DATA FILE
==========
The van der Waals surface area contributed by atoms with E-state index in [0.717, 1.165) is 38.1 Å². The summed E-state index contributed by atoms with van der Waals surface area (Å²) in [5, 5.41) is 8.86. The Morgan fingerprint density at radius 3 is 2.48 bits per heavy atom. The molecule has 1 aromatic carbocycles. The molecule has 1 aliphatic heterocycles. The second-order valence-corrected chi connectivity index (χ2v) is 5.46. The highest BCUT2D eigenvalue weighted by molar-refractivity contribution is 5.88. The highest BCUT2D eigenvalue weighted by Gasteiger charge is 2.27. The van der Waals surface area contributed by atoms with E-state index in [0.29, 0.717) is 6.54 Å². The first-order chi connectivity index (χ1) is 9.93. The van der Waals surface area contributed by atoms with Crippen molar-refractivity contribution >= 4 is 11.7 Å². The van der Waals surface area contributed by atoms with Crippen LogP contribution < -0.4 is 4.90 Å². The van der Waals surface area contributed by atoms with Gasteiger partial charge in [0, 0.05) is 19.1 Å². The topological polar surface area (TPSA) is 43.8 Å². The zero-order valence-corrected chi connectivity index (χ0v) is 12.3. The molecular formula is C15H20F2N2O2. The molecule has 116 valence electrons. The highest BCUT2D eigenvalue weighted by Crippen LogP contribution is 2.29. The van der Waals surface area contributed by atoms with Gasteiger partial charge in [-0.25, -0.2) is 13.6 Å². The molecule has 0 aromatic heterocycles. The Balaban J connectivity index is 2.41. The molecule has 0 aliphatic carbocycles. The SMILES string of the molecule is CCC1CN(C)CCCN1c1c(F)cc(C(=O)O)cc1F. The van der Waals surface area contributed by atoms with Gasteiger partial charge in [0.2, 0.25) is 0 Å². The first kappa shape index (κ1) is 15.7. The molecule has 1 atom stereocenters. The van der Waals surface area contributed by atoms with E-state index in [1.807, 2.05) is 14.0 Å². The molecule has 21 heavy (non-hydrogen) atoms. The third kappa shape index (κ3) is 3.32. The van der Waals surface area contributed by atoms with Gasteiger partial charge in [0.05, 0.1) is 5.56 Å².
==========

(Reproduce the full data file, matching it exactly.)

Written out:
The van der Waals surface area contributed by atoms with E-state index in [0.717, 1.165) is 38.1 Å². The summed E-state index contributed by atoms with van der Waals surface area (Å²) in [5, 5.41) is 8.86. The Morgan fingerprint density at radius 3 is 2.48 bits per heavy atom. The molecule has 1 aromatic carbocycles. The molecule has 1 aliphatic heterocycles. The second-order valence-corrected chi connectivity index (χ2v) is 5.46. The highest BCUT2D eigenvalue weighted by molar-refractivity contribution is 5.88. The highest BCUT2D eigenvalue weighted by Gasteiger charge is 2.27. The van der Waals surface area contributed by atoms with E-state index in [0.29, 0.717) is 6.54 Å². The first-order chi connectivity index (χ1) is 9.93. The van der Waals surface area contributed by atoms with Crippen molar-refractivity contribution >= 4 is 11.7 Å². The van der Waals surface area contributed by atoms with Crippen LogP contribution < -0.4 is 4.90 Å². The van der Waals surface area contributed by atoms with Gasteiger partial charge in [0, 0.05) is 19.1 Å². The topological polar surface area (TPSA) is 43.8 Å². The zero-order valence-corrected chi connectivity index (χ0v) is 12.3. The molecular formula is C15H20F2N2O2. The molecule has 116 valence electrons. The highest BCUT2D eigenvalue weighted by Crippen LogP contribution is 2.29. The van der Waals surface area contributed by atoms with Gasteiger partial charge in [-0.25, -0.2) is 13.6 Å². The molecule has 0 aromatic heterocycles. The Balaban J connectivity index is 2.41. The molecule has 0 aliphatic carbocycles. The SMILES string of the molecule is CCC1CN(C)CCCN1c1c(F)cc(C(=O)O)cc1F. The van der Waals surface area contributed by atoms with Gasteiger partial charge in [0.2, 0.25) is 0 Å². The first kappa shape index (κ1) is 15.7. The molecule has 1 atom stereocenters. The van der Waals surface area contributed by atoms with E-state index in [1.807, 2.05) is 14.0 Å². The molecule has 21 heavy (non-hydrogen) atoms. The third kappa shape index (κ3) is 3.32. The van der Waals surface area contributed by atoms with Gasteiger partial charge in [0.05, 0.1) is 5.56 Å².